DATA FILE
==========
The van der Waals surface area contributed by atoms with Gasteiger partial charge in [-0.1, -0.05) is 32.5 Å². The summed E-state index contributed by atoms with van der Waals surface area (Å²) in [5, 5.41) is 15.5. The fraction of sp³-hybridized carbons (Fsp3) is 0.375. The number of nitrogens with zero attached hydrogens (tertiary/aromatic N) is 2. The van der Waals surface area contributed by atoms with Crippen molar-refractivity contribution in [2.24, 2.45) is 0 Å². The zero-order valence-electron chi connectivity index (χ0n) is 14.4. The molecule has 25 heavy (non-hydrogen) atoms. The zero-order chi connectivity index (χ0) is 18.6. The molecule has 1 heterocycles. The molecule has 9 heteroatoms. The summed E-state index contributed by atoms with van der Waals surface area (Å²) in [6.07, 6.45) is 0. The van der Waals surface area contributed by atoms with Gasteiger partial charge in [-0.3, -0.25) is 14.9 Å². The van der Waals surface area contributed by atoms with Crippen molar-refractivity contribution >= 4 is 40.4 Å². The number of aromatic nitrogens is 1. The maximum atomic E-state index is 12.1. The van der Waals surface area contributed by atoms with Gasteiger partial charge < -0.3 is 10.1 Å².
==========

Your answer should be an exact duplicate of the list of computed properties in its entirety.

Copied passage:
The van der Waals surface area contributed by atoms with Gasteiger partial charge in [-0.1, -0.05) is 32.5 Å². The summed E-state index contributed by atoms with van der Waals surface area (Å²) in [5, 5.41) is 15.5. The fraction of sp³-hybridized carbons (Fsp3) is 0.375. The number of nitrogens with zero attached hydrogens (tertiary/aromatic N) is 2. The van der Waals surface area contributed by atoms with Crippen molar-refractivity contribution in [2.24, 2.45) is 0 Å². The zero-order valence-electron chi connectivity index (χ0n) is 14.4. The molecule has 25 heavy (non-hydrogen) atoms. The zero-order chi connectivity index (χ0) is 18.6. The molecule has 1 heterocycles. The molecule has 9 heteroatoms. The summed E-state index contributed by atoms with van der Waals surface area (Å²) in [6.07, 6.45) is 0. The van der Waals surface area contributed by atoms with Gasteiger partial charge in [-0.3, -0.25) is 14.9 Å². The van der Waals surface area contributed by atoms with Crippen molar-refractivity contribution >= 4 is 40.4 Å². The number of aromatic nitrogens is 1. The maximum atomic E-state index is 12.1. The van der Waals surface area contributed by atoms with Gasteiger partial charge < -0.3 is 10.1 Å².